FOR TOMORROW

Young and old need to fight global warming

In Thunberg’s words, there is a tomorrow.

In Summary
  • Thunberg is afraid of tomorrow because oceans will rise, diseases will surge, children will go hungry and conflicts will increase.
  • We the adults, of the short-future, are obligated to bequeath a livable planet to Thunberg’s generation.
Teenage climate activist Greta Thunberg during the opening of the 74 United Nations General Assembly in New York on Monday.
Teenage climate activist Greta Thunberg during the opening of the 74 United Nations General Assembly in New York on Monday.
Image: COURTESY

She has boycotted school. She has spent days camped outside parliament. She has met the Pope. She has met presidents. She inspires millions; young and old. She has been compared to Joan of Arc. Thanks to her, her clarion call for action, climate action, is the word of the year.

Greta Thunberg has been named Time magazine’s Person of the Year for 2019. This is truly deserved. She has spearheaded a moral clarion call to those who are willing to act. Most importantly, she has demonstrated that the young people are ready to make urgent climate action their own cause.

Thunberg has enjoined a truly intergenerational movement. In her words; we can’t just continue living as if there was no tomorrow, because there is a tomorrow. And that tomorrow belongs to Thunberg’s generation.

 

And Thunberg is afraid of tomorrow because oceans will rise, diseases will surge, children will go hungry and conflicts will increase. Early in January at the World Economic Forum she told world leaders and CEOs, “I want you to feel the fear I feel every day. And then I want you to act.”

The list of previous Time magazine persons of the year include Vladimir Putin, Donald Trump, Bono, Bill Gates, Angela Merkel, Barack Obama, Pope Francis and Jamal Khashoggi. Evidently, Thunberg is a stranger in this league table. She is not a politician. She is not a billionaire. She is not a pop star. And she is not a religious leader.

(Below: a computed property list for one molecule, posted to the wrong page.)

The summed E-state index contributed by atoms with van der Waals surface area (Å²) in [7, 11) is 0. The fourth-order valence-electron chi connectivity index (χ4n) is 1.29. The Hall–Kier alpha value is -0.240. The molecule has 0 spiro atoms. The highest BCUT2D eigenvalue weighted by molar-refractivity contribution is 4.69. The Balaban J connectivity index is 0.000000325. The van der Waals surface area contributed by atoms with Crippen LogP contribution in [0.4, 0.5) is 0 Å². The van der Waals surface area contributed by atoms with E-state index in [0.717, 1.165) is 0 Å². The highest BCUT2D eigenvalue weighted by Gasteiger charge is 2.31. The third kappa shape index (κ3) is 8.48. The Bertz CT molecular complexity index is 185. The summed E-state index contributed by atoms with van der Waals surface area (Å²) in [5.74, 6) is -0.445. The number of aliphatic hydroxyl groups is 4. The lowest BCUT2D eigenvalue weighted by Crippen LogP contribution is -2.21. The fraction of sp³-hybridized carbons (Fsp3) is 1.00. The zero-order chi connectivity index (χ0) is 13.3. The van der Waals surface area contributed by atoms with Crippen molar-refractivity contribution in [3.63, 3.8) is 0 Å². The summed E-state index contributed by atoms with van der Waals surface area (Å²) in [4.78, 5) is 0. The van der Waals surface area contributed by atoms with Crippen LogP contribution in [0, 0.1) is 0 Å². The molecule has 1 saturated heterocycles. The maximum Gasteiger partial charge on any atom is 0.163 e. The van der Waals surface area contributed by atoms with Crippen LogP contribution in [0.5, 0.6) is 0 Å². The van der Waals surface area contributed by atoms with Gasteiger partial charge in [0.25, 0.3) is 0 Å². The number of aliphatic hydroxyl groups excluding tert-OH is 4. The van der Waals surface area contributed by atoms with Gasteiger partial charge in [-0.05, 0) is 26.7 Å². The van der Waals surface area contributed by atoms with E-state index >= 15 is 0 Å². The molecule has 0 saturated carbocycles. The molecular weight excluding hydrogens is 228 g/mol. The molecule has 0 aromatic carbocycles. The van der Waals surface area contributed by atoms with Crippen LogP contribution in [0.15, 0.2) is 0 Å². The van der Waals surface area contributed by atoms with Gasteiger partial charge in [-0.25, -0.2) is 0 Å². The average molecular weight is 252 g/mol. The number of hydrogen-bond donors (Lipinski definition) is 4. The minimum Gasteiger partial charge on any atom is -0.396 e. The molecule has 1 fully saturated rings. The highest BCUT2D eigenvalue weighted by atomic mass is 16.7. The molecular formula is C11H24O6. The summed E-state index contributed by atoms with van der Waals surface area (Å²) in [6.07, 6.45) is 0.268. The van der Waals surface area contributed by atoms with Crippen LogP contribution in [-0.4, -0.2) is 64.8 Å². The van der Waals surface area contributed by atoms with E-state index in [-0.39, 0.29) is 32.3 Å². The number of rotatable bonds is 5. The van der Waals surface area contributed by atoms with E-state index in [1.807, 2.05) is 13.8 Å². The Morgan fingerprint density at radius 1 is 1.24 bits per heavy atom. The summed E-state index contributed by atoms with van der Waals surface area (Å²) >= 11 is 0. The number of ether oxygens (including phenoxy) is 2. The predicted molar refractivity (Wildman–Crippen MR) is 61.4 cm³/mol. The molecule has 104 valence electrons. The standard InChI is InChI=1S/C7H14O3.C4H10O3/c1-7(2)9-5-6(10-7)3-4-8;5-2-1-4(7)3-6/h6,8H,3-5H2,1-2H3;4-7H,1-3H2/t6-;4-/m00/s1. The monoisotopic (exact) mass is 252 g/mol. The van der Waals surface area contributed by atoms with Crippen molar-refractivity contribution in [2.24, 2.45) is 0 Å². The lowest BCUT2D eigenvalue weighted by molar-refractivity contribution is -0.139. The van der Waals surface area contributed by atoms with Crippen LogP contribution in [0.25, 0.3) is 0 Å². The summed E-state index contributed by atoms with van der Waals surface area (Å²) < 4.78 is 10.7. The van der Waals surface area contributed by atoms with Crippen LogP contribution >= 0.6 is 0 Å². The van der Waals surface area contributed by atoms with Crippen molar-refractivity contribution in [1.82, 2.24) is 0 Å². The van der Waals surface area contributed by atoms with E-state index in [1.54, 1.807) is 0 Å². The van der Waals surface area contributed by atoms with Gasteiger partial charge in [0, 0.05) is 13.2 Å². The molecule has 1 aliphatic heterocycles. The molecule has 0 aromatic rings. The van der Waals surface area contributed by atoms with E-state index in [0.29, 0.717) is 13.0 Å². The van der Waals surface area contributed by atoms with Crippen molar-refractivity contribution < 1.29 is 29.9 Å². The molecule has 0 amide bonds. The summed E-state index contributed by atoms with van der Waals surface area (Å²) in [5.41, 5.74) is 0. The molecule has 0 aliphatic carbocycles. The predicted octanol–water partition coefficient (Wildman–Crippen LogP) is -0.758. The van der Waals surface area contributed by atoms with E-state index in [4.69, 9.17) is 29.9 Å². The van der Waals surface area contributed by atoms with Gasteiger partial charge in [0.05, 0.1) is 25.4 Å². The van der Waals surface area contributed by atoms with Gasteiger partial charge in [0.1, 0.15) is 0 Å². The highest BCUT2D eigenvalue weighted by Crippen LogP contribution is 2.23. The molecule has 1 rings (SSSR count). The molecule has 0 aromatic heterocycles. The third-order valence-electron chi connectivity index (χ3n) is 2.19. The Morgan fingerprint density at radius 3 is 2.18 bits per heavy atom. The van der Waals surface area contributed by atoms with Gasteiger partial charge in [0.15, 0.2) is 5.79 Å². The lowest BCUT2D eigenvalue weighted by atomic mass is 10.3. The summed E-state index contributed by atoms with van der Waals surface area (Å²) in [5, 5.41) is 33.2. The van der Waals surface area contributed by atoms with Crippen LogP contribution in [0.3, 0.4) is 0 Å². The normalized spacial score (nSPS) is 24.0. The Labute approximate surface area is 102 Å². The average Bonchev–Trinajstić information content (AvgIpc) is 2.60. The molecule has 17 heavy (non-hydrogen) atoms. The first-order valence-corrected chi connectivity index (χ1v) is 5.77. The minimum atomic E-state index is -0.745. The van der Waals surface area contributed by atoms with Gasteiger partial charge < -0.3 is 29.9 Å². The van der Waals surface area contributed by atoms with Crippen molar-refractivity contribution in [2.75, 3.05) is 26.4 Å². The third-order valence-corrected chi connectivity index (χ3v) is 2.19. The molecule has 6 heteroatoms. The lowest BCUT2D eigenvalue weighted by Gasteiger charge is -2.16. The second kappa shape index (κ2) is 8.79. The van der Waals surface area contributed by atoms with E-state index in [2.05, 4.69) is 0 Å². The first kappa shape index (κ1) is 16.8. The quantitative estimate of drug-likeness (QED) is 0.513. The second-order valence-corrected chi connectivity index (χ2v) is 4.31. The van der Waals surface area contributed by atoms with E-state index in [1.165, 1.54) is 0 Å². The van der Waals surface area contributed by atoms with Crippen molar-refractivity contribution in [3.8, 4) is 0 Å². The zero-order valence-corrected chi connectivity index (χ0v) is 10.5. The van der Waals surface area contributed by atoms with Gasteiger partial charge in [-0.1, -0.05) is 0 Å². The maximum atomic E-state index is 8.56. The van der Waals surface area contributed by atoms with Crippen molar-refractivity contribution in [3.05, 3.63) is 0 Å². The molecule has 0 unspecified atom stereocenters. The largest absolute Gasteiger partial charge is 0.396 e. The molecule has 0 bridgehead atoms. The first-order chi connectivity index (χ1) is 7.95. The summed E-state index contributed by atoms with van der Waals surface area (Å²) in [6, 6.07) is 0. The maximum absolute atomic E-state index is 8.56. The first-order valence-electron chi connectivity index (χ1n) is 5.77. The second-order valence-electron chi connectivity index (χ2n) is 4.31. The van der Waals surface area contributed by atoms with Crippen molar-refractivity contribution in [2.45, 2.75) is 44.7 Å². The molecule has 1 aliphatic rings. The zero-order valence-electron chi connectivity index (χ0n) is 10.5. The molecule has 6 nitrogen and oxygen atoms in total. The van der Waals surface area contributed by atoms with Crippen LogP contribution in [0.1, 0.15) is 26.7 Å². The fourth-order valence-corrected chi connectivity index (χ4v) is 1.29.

Thunberg embodies what must become an all-encompassing, intergenerational dialogue and action to forestall catastrophic climate change. When she says there is tomorrow the point she makes so poignantly is that those politicians who continue to debate the fact of global warming will not be in power forever.

Thunberg is a teenage girl, just 16 years old. She has no access to the global power architecture. By galvanising penetrating outrage and a sense of urgency on climate action, Thunberg has become a forceful icon and standard-bearer in what is truly an intergenerational battle to save our own kind.

Thunberg embodies what must become an all-encompassing, intergenerational dialogue and action to forestall catastrophic climate change. When she says there is tomorrow the point she makes so poignantly is that those politicians who continue to debate the fact of global warming will not be in power forever.

We the adults, of the short-future, are obligated to bequeath a livable planet to Thunberg’s generation. That livable planet demands that we keep global temperature rise below 1.5 degrees Celsius to avoid extreme weather events; heatwaves, floods, sea level rise, droughts, disease and resource conflict.

Thunberg’s moral clarity and piercing outrage have inspired millions of young people around the globe. Responsible world leaders like French President Emmanuel Macron are paying attention. Former US Vice President Al Gore believes Thunberg’s leadership injects a unique urgency.

However, other leaders like US President Donald Trump think Thunberg is angry. But as Thunberg says; “People are underestimating the force of angry kids.” Thunberg does not need to go a good old-fashioned movie with a friend as Trump suggests.

 

World leaders like Trump and leaders of countries such as Australia, Brazil, China, India must rise and lead and not derail or frustrate the implementation of the Paris Agreement.